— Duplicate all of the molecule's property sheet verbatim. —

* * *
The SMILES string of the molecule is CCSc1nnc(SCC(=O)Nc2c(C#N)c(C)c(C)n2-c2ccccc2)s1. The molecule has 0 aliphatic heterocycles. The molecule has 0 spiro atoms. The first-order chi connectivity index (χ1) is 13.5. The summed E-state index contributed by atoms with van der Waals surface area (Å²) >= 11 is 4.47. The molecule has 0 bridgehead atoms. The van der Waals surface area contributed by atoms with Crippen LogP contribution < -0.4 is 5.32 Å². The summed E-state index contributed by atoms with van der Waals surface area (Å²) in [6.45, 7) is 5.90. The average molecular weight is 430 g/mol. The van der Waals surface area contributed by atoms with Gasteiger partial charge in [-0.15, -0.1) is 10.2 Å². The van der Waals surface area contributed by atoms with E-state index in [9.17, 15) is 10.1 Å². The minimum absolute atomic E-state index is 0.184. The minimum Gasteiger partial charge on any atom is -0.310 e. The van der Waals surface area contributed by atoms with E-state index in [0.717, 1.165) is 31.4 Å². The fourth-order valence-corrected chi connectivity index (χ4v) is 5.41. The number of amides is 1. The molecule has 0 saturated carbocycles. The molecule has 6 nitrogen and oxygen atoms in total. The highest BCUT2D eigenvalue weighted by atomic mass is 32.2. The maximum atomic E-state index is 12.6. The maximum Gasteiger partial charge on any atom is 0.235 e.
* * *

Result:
The SMILES string of the molecule is CCSc1nnc(SCC(=O)Nc2c(C#N)c(C)c(C)n2-c2ccccc2)s1. The molecule has 0 aliphatic heterocycles. The molecule has 0 spiro atoms. The first-order chi connectivity index (χ1) is 13.5. The summed E-state index contributed by atoms with van der Waals surface area (Å²) >= 11 is 4.47. The molecule has 0 bridgehead atoms. The van der Waals surface area contributed by atoms with Crippen LogP contribution < -0.4 is 5.32 Å². The summed E-state index contributed by atoms with van der Waals surface area (Å²) in [6.45, 7) is 5.90. The average molecular weight is 430 g/mol. The van der Waals surface area contributed by atoms with Gasteiger partial charge in [-0.15, -0.1) is 10.2 Å². The van der Waals surface area contributed by atoms with E-state index in [9.17, 15) is 10.1 Å². The minimum absolute atomic E-state index is 0.184. The minimum Gasteiger partial charge on any atom is -0.310 e. The van der Waals surface area contributed by atoms with E-state index in [0.717, 1.165) is 31.4 Å². The fourth-order valence-corrected chi connectivity index (χ4v) is 5.41. The number of amides is 1. The molecule has 0 saturated carbocycles. The molecule has 6 nitrogen and oxygen atoms in total. The highest BCUT2D eigenvalue weighted by atomic mass is 32.2. The maximum atomic E-state index is 12.6. The maximum Gasteiger partial charge on any atom is 0.235 e.